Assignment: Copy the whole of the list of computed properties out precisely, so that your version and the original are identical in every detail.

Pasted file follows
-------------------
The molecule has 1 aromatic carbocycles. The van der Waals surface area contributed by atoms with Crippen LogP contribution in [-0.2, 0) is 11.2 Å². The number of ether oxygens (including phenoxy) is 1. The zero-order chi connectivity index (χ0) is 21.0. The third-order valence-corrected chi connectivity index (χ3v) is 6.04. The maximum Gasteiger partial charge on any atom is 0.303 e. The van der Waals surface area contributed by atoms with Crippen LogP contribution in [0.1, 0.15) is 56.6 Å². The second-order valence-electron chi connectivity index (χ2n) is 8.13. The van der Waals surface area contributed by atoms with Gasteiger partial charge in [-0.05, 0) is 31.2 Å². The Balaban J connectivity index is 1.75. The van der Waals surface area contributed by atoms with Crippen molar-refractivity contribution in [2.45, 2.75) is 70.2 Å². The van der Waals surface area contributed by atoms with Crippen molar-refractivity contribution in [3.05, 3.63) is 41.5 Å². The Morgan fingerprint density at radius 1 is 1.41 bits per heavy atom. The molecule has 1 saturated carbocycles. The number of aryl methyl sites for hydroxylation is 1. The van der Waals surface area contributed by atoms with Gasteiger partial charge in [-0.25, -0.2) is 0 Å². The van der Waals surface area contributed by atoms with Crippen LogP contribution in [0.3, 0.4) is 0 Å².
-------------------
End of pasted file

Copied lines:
The molecule has 1 aromatic carbocycles. The van der Waals surface area contributed by atoms with Crippen LogP contribution in [-0.2, 0) is 11.2 Å². The number of ether oxygens (including phenoxy) is 1. The zero-order chi connectivity index (χ0) is 21.0. The third-order valence-corrected chi connectivity index (χ3v) is 6.04. The maximum Gasteiger partial charge on any atom is 0.303 e. The van der Waals surface area contributed by atoms with Crippen LogP contribution in [0.1, 0.15) is 56.6 Å². The second-order valence-electron chi connectivity index (χ2n) is 8.13. The van der Waals surface area contributed by atoms with Gasteiger partial charge in [-0.05, 0) is 31.2 Å². The Balaban J connectivity index is 1.75. The van der Waals surface area contributed by atoms with Crippen molar-refractivity contribution in [2.45, 2.75) is 70.2 Å². The van der Waals surface area contributed by atoms with Crippen molar-refractivity contribution in [3.05, 3.63) is 41.5 Å². The Morgan fingerprint density at radius 1 is 1.41 bits per heavy atom. The molecule has 1 saturated carbocycles. The number of aryl methyl sites for hydroxylation is 1. The van der Waals surface area contributed by atoms with Gasteiger partial charge in [-0.25, -0.2) is 0 Å². The van der Waals surface area contributed by atoms with Crippen LogP contribution in [0.3, 0.4) is 0 Å².